Can I be charged with a crime if I didn’t know?

UPDATED: Oct 1, 2022

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Can I be charged with a crime if I didn’t know?

My cousin beat a guy up and the guy’s girlfriend said my cousin could use her car but it was really the guy that got beat up car. I walked up as my cousin was driving off and he told me to ride with him. I didn’t know about anything that went on and I got in and rode with him. Now I’m sitting in jail charged with aggravated robbery. Can I be convicted of that charge?

Asked on February 1, 2019 under Criminal Law, Tennessee


SJZ, Member, New York Bar / FreeAdvice Contributing Attorney

Answered 3 years ago | Contributor

To be charged, there must be "probable cause"--a reasonable basis--for thinking you were involved in a crime. Riding in a stolen car with the person who assaulted someone and committed the theft is a reasonable basis for thinking you were involved--as the term "probable" implies, probably involved--in it.
To be convicted requires stronger evidence--beyond a reasonable doubt, or so close to certain that is no not-stupid, silly or unbelieveable reason to think you may not have been involced--that you were knowingly or intentionally involved. Based on what you write, the authorities may not be able to prove the case to that degree, and so may not be able to convict you, unless possibly your cousin, to try to save himself, can plausibly blame it on you (e.g. it was your plan or idea; you helped him) to reduce his own guilt.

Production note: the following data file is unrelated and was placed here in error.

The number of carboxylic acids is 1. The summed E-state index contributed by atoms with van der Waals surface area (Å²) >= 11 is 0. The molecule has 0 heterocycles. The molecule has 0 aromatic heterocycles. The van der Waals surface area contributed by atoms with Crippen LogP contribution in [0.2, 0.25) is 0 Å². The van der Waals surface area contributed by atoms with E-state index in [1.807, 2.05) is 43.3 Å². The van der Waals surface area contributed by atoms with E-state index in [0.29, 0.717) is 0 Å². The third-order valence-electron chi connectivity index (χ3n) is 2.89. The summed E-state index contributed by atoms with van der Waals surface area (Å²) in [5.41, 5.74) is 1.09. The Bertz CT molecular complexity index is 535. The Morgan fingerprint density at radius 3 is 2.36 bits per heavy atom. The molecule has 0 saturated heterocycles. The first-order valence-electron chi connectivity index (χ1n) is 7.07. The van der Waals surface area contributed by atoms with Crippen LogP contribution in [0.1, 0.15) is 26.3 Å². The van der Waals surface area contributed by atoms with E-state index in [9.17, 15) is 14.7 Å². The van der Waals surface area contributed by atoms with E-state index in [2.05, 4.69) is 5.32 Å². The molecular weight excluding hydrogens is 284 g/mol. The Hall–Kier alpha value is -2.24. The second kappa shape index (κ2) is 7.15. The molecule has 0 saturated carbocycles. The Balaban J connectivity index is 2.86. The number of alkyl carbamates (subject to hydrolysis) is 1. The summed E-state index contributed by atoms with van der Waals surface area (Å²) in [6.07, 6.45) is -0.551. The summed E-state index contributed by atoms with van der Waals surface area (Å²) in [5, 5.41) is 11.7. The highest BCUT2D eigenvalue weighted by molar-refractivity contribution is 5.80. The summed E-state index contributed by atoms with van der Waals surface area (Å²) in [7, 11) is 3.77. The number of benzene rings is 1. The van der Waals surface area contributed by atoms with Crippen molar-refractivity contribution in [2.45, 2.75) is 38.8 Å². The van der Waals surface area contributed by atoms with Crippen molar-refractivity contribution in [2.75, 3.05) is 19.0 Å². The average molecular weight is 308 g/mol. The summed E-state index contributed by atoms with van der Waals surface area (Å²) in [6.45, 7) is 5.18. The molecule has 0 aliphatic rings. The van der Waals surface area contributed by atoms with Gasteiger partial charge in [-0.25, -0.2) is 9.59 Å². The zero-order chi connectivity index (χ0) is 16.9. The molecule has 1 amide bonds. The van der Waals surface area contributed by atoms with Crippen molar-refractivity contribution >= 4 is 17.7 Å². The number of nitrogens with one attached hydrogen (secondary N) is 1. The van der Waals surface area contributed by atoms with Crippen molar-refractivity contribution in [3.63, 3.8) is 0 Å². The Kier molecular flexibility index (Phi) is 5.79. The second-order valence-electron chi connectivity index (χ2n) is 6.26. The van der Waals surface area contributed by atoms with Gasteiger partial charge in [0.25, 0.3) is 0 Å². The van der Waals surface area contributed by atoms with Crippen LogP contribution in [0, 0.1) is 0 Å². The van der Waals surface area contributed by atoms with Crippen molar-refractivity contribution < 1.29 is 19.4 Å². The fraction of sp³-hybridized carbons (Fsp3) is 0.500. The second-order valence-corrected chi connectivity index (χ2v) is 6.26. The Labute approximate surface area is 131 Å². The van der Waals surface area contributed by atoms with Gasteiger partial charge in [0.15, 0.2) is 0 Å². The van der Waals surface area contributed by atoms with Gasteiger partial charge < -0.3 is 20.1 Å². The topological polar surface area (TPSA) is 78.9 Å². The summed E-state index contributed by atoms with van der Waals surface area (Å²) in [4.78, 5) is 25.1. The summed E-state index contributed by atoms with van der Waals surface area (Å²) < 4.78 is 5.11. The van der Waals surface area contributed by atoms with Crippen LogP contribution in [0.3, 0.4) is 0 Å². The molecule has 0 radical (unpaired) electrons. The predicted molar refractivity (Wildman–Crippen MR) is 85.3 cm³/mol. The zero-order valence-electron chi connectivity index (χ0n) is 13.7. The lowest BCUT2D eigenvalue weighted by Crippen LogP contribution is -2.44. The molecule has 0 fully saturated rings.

IMPORTANT NOTICE: The Answer(s) provided above are for general information only. The attorney providing the answer was not serving as the attorney for the person submitting the question or in any attorney-client relationship with such person. Laws may vary from state to state, and sometimes change. Tiny variations in the facts, or a fact not set forth in a question, often can change a legal outcome or an attorney's conclusion. Although has verified the attorney was admitted to practice law in at least one jurisdiction, he or she may not be authorized to practice law in the jurisdiction referred to in the question, nor is he or she necessarily experienced in the area of the law involved. Unlike the information in the Answer(s) above, upon which you should NOT rely, for personal advice you can rely upon we suggest you retain an attorney to represent you.

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